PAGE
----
This post comes from Jenny Karlsson, professional pet photographer and business woman extraordinaire. Her knack for numbers and planning helped her take the leap into full-time entrepreneurship.
We asked Jenny to impart some of her wisdom when it comes to taking the leap into full-time entrepreneurship. And so she did.
One year ago, I handed in my letter of resignation and made the jump into being a full-time business owner. While I had known for a while that I wanted to leave that job, when to leave it was the hard part.
Three things prepared me for the leap, and I know they will help you do the same.
1. You need to crunch the numbers.
Start by evaluating your personal finances. How much do you need to cover your bills on a monthly basis? Do you have credit card debt? Student loans? Do you have a significant other who contributes to the overall financial picture as well? Is he or she on board to do the work required to see this through?
This exercise probably sounds about as fun as having your wisdom teeth removed (unless you’re a number nerd like me), but it is the first step to being your own boss.
2. You need to make a blueprint for your business.
By doing the work upfront to define your business idea, you are setting yourself up for success from the get-go. Who do you serve? What are your startup expenses? What do you really need to charge to turn a profit? This is best done in the form of a well-defined business plan.
If you are seeking financing, one consolation of still being stuck in your day job is that lenders want to see that you have a current income. Between that and a strong plan, you are showing them that you have your ducks in a row.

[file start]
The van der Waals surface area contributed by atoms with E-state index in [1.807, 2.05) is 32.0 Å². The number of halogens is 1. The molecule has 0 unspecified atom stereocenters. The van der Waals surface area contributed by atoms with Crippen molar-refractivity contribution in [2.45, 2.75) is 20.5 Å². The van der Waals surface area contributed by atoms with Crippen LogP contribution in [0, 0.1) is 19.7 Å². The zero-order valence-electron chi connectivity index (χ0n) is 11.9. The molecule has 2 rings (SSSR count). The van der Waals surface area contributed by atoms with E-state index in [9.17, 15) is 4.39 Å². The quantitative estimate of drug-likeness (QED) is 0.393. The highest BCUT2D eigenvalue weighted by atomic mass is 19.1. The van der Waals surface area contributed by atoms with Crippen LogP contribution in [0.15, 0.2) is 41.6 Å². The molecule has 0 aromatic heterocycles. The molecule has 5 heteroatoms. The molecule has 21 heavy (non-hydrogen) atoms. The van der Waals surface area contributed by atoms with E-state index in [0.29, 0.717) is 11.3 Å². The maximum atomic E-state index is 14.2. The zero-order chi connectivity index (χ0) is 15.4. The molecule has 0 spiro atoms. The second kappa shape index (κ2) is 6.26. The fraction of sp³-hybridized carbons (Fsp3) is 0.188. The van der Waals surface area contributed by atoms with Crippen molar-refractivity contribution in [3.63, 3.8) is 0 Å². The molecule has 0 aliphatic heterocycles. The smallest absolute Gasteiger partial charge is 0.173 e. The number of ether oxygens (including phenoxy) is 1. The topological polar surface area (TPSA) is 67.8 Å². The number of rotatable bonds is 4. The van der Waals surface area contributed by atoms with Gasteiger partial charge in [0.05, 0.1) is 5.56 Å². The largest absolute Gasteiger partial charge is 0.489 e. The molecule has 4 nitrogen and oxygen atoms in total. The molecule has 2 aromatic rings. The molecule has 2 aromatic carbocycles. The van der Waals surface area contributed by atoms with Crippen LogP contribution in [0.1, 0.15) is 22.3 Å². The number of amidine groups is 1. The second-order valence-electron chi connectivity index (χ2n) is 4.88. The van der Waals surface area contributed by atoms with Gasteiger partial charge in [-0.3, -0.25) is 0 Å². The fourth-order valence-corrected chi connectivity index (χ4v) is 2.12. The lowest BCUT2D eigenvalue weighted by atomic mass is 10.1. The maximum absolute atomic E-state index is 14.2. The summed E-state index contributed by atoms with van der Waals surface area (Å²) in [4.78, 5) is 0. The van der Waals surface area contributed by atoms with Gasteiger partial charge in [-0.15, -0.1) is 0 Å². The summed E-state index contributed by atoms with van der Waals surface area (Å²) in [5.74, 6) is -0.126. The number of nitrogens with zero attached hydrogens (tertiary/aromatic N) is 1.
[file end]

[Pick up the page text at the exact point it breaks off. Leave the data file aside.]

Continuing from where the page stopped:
3. You need to create measurable goals and track your progress.
What gets measured grows. Equipped with knowledge of what you are earning versus what you are spending, build an emergency fund that covers at least 3 to 6 months of living expenses. Make it a priority to lessen any personal debt before taking the leap.
If the timeline to create a safety net makes you want to hide under the covers, don’t give up. It took me three years of sweat, tears, and determination, before I was “ready.” Having financial clarity and a plan to track your progress is paramount to knowing when to go part-time or quit your job for good.
Even with all these steps in place, the perfect day to quit your job will not magically appear one morning as a notification on your phone.
No matter how much you plan, at some point you just have to set a date, jump, and trust that the foundation that you've built is strong and will help you reach for your dream.
Personally, my only regret is that I didn’t leave my job sooner.
Now I am determined to help other women entrepreneurs gain financial clarity and a solid plan so that they can make the jump with confidence.
|Jenny Karlsson is a professional pet photographer with an MS/MBA degree, who made the jump to being a full-time entrepreneur after being a research specialist for 10 years.
Her mission is to help you gain financial clarity and craft a strategic plan to make the jump and live your dream.